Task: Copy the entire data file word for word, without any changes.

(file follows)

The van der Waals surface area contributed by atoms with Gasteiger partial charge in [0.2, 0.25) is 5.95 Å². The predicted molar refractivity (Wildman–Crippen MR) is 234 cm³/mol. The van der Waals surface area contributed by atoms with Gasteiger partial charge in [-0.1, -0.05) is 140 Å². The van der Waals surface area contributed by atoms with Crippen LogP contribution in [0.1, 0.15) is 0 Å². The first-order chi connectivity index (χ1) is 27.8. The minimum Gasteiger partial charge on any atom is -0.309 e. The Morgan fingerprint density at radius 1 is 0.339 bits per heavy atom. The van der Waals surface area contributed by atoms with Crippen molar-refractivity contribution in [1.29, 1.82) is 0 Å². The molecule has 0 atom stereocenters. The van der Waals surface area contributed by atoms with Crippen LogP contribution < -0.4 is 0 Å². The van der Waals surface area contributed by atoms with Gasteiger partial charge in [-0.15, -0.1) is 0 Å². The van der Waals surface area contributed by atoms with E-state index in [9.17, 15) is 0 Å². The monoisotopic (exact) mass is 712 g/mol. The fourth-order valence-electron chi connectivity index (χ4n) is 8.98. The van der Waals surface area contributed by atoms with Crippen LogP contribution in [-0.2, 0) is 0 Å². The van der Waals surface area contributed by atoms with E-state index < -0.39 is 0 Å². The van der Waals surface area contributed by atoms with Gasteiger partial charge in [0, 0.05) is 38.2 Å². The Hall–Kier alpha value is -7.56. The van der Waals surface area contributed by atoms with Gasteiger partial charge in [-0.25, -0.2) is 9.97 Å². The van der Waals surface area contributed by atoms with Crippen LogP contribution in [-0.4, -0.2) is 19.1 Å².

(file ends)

The van der Waals surface area contributed by atoms with Gasteiger partial charge in [0.2, 0.25) is 5.95 Å². The predicted molar refractivity (Wildman–Crippen MR) is 234 cm³/mol. The van der Waals surface area contributed by atoms with Gasteiger partial charge in [-0.1, -0.05) is 140 Å². The van der Waals surface area contributed by atoms with Crippen LogP contribution in [0.1, 0.15) is 0 Å². The first-order chi connectivity index (χ1) is 27.8. The minimum Gasteiger partial charge on any atom is -0.309 e. The Morgan fingerprint density at radius 1 is 0.339 bits per heavy atom. The van der Waals surface area contributed by atoms with Crippen molar-refractivity contribution in [1.29, 1.82) is 0 Å². The molecule has 0 atom stereocenters. The van der Waals surface area contributed by atoms with Crippen LogP contribution < -0.4 is 0 Å². The van der Waals surface area contributed by atoms with Gasteiger partial charge in [-0.15, -0.1) is 0 Å². The van der Waals surface area contributed by atoms with E-state index in [9.17, 15) is 0 Å². The monoisotopic (exact) mass is 712 g/mol. The fourth-order valence-electron chi connectivity index (χ4n) is 8.98. The van der Waals surface area contributed by atoms with Crippen LogP contribution in [-0.2, 0) is 0 Å². The van der Waals surface area contributed by atoms with E-state index < -0.39 is 0 Å². The van der Waals surface area contributed by atoms with Gasteiger partial charge in [0, 0.05) is 38.2 Å². The Hall–Kier alpha value is -7.56. The van der Waals surface area contributed by atoms with Gasteiger partial charge in [-0.25, -0.2) is 9.97 Å². The van der Waals surface area contributed by atoms with Crippen LogP contribution in [-0.4, -0.2) is 19.1 Å².